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The company said that by 2015 annual sales would reach 17 billion euros ($24 billion), representing growth of 45-50 per cent from 2009. Profits, meanwhile, would grow an at annual pace of 15 per cent.
"From 2001 to 2010, our sales will have doubled to well over 11 billion euros. Our net income over this same period will have almost tripled," chief executive Herbert Hainer said.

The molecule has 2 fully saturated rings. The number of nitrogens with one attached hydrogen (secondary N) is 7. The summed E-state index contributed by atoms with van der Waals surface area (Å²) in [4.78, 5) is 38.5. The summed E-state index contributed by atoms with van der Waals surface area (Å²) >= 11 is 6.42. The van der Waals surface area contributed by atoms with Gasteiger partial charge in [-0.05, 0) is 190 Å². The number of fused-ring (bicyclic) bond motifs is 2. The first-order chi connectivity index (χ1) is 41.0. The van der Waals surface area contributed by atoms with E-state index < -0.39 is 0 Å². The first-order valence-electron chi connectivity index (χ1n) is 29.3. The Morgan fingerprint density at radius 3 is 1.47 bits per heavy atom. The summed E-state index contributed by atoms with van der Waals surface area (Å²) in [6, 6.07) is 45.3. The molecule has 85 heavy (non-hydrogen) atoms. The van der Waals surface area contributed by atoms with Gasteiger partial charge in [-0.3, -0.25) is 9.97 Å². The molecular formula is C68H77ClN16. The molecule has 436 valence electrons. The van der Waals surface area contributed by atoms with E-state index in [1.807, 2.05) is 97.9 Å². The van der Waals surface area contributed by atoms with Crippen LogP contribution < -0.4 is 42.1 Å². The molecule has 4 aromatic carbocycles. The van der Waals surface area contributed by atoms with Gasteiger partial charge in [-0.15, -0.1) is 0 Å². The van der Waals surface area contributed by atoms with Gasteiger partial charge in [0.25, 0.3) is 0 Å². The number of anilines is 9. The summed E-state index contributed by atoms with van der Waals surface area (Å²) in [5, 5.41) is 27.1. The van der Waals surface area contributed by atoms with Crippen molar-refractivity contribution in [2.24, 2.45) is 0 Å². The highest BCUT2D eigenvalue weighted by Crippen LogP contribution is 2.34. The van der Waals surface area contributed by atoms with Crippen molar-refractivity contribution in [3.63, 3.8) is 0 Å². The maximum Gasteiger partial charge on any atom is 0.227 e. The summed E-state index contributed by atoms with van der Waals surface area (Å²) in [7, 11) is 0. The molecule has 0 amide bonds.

"Therefore, we are now well prepared to enter our next growth phase based on our mission to be the leading sporting goods company in the world."
However, even if Adidas achieves its ambitious goals, Nike is still poised to retain its number one spot.
The US firm set out its own five-year plan in May, saying it aimed to grow revenues 40 per cent by 2015 to around $27 billion (19.4 billion euros), with average annual growth in net earnings in the mid-teens.